Scania Site Visit


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In the 27th edition of our Technology Series, we visit the Scania manufacturing plant at Sodertalje, Sweden near Stockholm. Scania is famous for producing modular engines with excellent fuel economy and power-to-weigh ratios. We’ve seen their beautiful trucks and buses throughout Europe, and they have a particularly loyal and happy customers base. We’ve stopped to talk to Scania truck operators at ferry terminals and truck stops and they have an almost fanatical devotion to the brand. They love to show off their beautifully-equipped cabs and explain the operational details of their trucks. We were really looking forward to learning more about what makes a Scania truck driver so incredibly committed to and proud of the brand. Here we’re entering the Scania Museum to learn more about the history of the company, dating back far more than a century to 1891.

 


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We started the morning with an overview and history of the company. With us from Scania in the conference room are, from left to right, our hosts Lennart Savehed and Asa Bennerstam, and our site guide, Raul Fernandez.

The company, initially called Vabis, was founded in 1891 with a plant at Sodertalje built to manufacture open goods wagons, baggage cars, passenger carriages and horse-drawn trams. In 1911, Scania-Vabis was created from a merger with Malmo-based Scania, originally a bicycle manufacturer that had expanded into engine, car and truck production. Scania-Vabis merged with Swedish aircraft and car manufacture Saab in 1969 and the new company, Saab-Scania produced trucks with the new brand name of simply Scania. The two divided in 1995, with Scania keeping the truck and bus division.

Today Scania operates in over 100 countries with 52,000 employees. In 2018, the company had net sales of over SEK 137 billion (USD 14.7 billion) and delivered 88,000 trucks, 8,500 buses, and 12,800 industrial and marine engines to their customers.


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The pictures above show how the the Scania Sodertalje facility has expanded over the years. In the first picture above, Scania only encompasses the area outlined in white and you could reach far side of the plant by water through Saltskog inlet. In the second picture, Saltskog inlet has been cut off and filled in (although a pipeline connection still exists between the lake and the Baltic Sea), and pretty much everything visible is part of the Scania headquarters and manufacturing facility.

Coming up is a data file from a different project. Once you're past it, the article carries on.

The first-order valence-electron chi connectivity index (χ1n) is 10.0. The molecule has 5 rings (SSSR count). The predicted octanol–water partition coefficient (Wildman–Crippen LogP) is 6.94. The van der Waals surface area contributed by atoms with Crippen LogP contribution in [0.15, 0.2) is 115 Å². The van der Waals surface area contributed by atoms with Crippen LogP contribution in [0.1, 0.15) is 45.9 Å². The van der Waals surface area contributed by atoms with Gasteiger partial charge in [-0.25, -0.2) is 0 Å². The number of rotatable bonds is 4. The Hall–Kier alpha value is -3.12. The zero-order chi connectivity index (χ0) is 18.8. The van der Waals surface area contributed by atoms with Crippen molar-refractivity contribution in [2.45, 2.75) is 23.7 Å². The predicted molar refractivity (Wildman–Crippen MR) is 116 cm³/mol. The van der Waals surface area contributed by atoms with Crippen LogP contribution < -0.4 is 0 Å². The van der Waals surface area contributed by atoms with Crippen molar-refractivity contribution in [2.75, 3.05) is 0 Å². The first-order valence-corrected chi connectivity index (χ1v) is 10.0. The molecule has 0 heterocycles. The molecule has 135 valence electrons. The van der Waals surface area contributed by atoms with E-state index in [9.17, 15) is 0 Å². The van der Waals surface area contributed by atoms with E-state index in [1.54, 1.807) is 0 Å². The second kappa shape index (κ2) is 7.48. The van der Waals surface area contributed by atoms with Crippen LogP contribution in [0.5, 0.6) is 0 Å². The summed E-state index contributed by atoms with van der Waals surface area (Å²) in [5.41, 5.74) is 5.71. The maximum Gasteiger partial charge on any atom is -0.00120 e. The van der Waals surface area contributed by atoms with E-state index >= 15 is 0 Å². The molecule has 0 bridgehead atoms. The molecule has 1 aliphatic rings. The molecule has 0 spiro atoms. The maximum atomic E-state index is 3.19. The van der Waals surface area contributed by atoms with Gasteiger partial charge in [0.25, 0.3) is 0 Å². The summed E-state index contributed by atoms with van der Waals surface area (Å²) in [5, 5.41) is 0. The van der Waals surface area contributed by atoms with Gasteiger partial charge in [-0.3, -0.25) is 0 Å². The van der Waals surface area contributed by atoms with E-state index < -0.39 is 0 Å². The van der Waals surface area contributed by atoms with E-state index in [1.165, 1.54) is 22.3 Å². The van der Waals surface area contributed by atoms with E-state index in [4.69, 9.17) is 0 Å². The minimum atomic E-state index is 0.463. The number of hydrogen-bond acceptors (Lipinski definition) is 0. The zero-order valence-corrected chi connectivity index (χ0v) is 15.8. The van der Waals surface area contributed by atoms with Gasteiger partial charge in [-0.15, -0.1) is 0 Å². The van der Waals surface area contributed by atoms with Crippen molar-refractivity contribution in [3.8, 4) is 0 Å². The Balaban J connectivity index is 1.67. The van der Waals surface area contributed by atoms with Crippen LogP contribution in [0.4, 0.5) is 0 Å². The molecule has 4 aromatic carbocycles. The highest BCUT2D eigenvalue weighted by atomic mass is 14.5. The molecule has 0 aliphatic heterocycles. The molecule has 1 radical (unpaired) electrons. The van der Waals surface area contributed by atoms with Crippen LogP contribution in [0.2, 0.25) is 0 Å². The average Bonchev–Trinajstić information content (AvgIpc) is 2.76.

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After the company presentation, Raul Fernandez showed us through the excellent Scania Museum. The facility is open to the public and well-worth visiting if you are interested in Scania trucks or the evolution of engine manufacturing in general. Pictured in the first photo above are some early company products, including a Scania bicycle (1900-1910) in front of a Scania motorcycle (1903) and a Vabis railway carriage from the late 1800s. The second photo is of an early Vabis petrol engine of which about 3,000 were produced.


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Pictured above is a 1903 Scania Tonneau, the oldest surviving Swedish-built passenger car. The four-seater car has a 2-liter engine produced by Kamper of Berlin. Note the wheels are chain-driven, similar to the bicycles and motorcycles they also produced.


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The first picture above is a 1910 Vabis motor waggon designed for railway maintenance. The label on the side “BFM Med Minst 3 Man” indicates that the car must be operated by a manager and three men. This is required so that the car can be lifted off and back on the tracks should a train need to pass. The second picture is of a 1909 Vabis truck initially equipped with a 15-18HP, 2-cylinder gasoline engine.


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Scania is constantly innovating. In 1949 Scania introduced the direct-injection diesel engine, first picture above, with 20% less fuel-consumption than similar-output precombustion diesel engines. To demonstrate the reliability of the engines, operators who ran 250,000 miles (400,000 km)—the equivalent of four times around the world—were awarded a badge for their vehicle’s radiator. The new engines were so good, however, that the award soon became commonplace.

The second picture is of a modern Scania gasoline engine, designed to meet low emission and noise requirements. The five-cylinder inline engine can produce 360HP and 14,000 inch-pounds (1,600 Newton meters) of torque, the same as it’s diesel counterpart.